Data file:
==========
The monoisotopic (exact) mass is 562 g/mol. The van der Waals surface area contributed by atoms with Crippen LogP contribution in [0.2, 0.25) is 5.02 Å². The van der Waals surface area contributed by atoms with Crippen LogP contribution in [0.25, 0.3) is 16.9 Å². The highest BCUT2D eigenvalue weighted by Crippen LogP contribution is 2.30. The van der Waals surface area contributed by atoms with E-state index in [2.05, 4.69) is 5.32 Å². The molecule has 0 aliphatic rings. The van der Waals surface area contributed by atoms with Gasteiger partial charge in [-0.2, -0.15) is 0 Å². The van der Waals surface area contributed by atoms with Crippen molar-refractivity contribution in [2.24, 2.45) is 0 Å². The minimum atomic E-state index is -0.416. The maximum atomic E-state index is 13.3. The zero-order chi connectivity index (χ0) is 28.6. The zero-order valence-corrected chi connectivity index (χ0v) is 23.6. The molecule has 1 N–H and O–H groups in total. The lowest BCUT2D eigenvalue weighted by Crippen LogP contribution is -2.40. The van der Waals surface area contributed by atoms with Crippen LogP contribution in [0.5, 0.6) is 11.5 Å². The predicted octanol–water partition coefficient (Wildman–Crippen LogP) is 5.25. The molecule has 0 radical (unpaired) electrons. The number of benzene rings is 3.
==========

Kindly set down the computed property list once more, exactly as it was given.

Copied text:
The monoisotopic (exact) mass is 562 g/mol. The van der Waals surface area contributed by atoms with Crippen LogP contribution in [0.2, 0.25) is 5.02 Å². The van der Waals surface area contributed by atoms with Crippen LogP contribution in [0.25, 0.3) is 16.9 Å². The highest BCUT2D eigenvalue weighted by Crippen LogP contribution is 2.30. The van der Waals surface area contributed by atoms with E-state index in [2.05, 4.69) is 5.32 Å². The molecule has 0 aliphatic rings. The van der Waals surface area contributed by atoms with Gasteiger partial charge in [-0.2, -0.15) is 0 Å². The van der Waals surface area contributed by atoms with Crippen molar-refractivity contribution in [2.24, 2.45) is 0 Å². The minimum atomic E-state index is -0.416. The maximum atomic E-state index is 13.3. The zero-order chi connectivity index (χ0) is 28.6. The zero-order valence-corrected chi connectivity index (χ0v) is 23.6. The molecule has 1 N–H and O–H groups in total. The lowest BCUT2D eigenvalue weighted by Crippen LogP contribution is -2.40. The van der Waals surface area contributed by atoms with Crippen LogP contribution in [0.5, 0.6) is 11.5 Å². The predicted octanol–water partition coefficient (Wildman–Crippen LogP) is 5.25. The molecule has 0 radical (unpaired) electrons. The number of benzene rings is 3.